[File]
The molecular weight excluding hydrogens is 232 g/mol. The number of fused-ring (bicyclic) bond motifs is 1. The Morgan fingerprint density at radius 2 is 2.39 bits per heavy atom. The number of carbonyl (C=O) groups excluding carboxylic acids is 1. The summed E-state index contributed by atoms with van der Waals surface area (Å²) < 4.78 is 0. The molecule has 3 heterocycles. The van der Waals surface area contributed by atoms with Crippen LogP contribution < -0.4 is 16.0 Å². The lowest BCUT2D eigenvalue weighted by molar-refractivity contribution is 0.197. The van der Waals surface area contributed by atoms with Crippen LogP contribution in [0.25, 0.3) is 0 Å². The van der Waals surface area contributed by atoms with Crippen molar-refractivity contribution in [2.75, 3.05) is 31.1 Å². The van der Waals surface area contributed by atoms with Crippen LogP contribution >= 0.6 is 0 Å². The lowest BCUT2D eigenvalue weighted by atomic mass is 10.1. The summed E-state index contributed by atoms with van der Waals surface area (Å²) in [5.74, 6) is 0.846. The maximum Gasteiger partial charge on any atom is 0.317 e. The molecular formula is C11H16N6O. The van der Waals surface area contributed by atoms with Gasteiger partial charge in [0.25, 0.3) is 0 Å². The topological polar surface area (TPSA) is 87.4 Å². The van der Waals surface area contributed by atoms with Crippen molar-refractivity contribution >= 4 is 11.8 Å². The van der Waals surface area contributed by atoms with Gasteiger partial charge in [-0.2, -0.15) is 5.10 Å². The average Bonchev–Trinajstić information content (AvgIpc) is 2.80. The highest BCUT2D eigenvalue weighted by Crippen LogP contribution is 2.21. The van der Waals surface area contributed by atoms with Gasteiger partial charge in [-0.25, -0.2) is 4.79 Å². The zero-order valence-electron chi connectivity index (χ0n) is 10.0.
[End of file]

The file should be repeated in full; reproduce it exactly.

The molecular weight excluding hydrogens is 232 g/mol. The number of fused-ring (bicyclic) bond motifs is 1. The Morgan fingerprint density at radius 2 is 2.39 bits per heavy atom. The number of carbonyl (C=O) groups excluding carboxylic acids is 1. The summed E-state index contributed by atoms with van der Waals surface area (Å²) < 4.78 is 0. The molecule has 3 heterocycles. The van der Waals surface area contributed by atoms with Crippen LogP contribution < -0.4 is 16.0 Å². The lowest BCUT2D eigenvalue weighted by molar-refractivity contribution is 0.197. The van der Waals surface area contributed by atoms with Crippen LogP contribution in [0.25, 0.3) is 0 Å². The van der Waals surface area contributed by atoms with Crippen molar-refractivity contribution in [2.75, 3.05) is 31.1 Å². The van der Waals surface area contributed by atoms with Crippen LogP contribution >= 0.6 is 0 Å². The lowest BCUT2D eigenvalue weighted by atomic mass is 10.1. The summed E-state index contributed by atoms with van der Waals surface area (Å²) in [5.74, 6) is 0.846. The maximum Gasteiger partial charge on any atom is 0.317 e. The molecular formula is C11H16N6O. The van der Waals surface area contributed by atoms with Gasteiger partial charge in [0.25, 0.3) is 0 Å². The topological polar surface area (TPSA) is 87.4 Å². The van der Waals surface area contributed by atoms with Crippen molar-refractivity contribution >= 4 is 11.8 Å². The van der Waals surface area contributed by atoms with Gasteiger partial charge in [-0.2, -0.15) is 5.10 Å². The average Bonchev–Trinajstić information content (AvgIpc) is 2.80. The highest BCUT2D eigenvalue weighted by Crippen LogP contribution is 2.21. The van der Waals surface area contributed by atoms with Gasteiger partial charge in [-0.25, -0.2) is 4.79 Å². The zero-order valence-electron chi connectivity index (χ0n) is 10.0.